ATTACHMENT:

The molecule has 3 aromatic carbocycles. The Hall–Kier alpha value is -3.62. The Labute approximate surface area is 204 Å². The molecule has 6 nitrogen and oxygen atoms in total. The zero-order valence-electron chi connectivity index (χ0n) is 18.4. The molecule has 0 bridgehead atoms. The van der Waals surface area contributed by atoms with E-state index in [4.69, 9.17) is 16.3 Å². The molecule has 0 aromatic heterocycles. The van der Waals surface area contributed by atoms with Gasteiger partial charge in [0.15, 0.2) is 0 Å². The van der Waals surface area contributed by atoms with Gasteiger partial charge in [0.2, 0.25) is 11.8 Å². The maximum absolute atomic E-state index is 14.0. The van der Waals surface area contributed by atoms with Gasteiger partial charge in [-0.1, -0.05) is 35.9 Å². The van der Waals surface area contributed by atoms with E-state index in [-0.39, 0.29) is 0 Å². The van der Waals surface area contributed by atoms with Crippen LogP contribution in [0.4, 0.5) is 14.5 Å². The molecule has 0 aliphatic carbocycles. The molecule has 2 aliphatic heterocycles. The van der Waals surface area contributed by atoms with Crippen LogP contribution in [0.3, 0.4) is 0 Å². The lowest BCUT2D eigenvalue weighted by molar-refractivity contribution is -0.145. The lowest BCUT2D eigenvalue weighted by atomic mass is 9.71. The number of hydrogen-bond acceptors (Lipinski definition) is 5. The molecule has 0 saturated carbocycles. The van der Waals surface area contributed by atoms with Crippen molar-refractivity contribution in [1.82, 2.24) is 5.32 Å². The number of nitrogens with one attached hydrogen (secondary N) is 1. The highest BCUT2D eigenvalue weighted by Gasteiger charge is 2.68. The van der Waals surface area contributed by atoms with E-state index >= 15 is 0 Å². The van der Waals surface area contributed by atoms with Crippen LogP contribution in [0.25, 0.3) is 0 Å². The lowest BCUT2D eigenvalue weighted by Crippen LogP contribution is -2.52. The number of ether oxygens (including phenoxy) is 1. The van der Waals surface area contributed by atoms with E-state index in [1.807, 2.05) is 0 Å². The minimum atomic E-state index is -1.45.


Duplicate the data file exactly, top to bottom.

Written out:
The molecule has 3 aromatic carbocycles. The Hall–Kier alpha value is -3.62. The Labute approximate surface area is 204 Å². The molecule has 6 nitrogen and oxygen atoms in total. The zero-order valence-electron chi connectivity index (χ0n) is 18.4. The molecule has 0 bridgehead atoms. The van der Waals surface area contributed by atoms with E-state index in [4.69, 9.17) is 16.3 Å². The molecule has 0 aromatic heterocycles. The van der Waals surface area contributed by atoms with Gasteiger partial charge in [0.15, 0.2) is 0 Å². The van der Waals surface area contributed by atoms with Gasteiger partial charge in [0.2, 0.25) is 11.8 Å². The maximum absolute atomic E-state index is 14.0. The van der Waals surface area contributed by atoms with Gasteiger partial charge in [-0.1, -0.05) is 35.9 Å². The van der Waals surface area contributed by atoms with E-state index in [-0.39, 0.29) is 0 Å². The van der Waals surface area contributed by atoms with Crippen LogP contribution in [0.4, 0.5) is 14.5 Å². The molecule has 0 aliphatic carbocycles. The molecule has 2 aliphatic heterocycles. The van der Waals surface area contributed by atoms with Crippen LogP contribution in [0.3, 0.4) is 0 Å². The lowest BCUT2D eigenvalue weighted by molar-refractivity contribution is -0.145. The lowest BCUT2D eigenvalue weighted by atomic mass is 9.71. The number of hydrogen-bond acceptors (Lipinski definition) is 5. The molecule has 0 saturated carbocycles. The van der Waals surface area contributed by atoms with Crippen molar-refractivity contribution in [1.82, 2.24) is 5.32 Å². The number of nitrogens with one attached hydrogen (secondary N) is 1. The highest BCUT2D eigenvalue weighted by Gasteiger charge is 2.68. The van der Waals surface area contributed by atoms with E-state index >= 15 is 0 Å². The van der Waals surface area contributed by atoms with Crippen LogP contribution in [0.25, 0.3) is 0 Å². The lowest BCUT2D eigenvalue weighted by Crippen LogP contribution is -2.52. The number of ether oxygens (including phenoxy) is 1. The van der Waals surface area contributed by atoms with E-state index in [1.807, 2.05) is 0 Å². The minimum atomic E-state index is -1.45.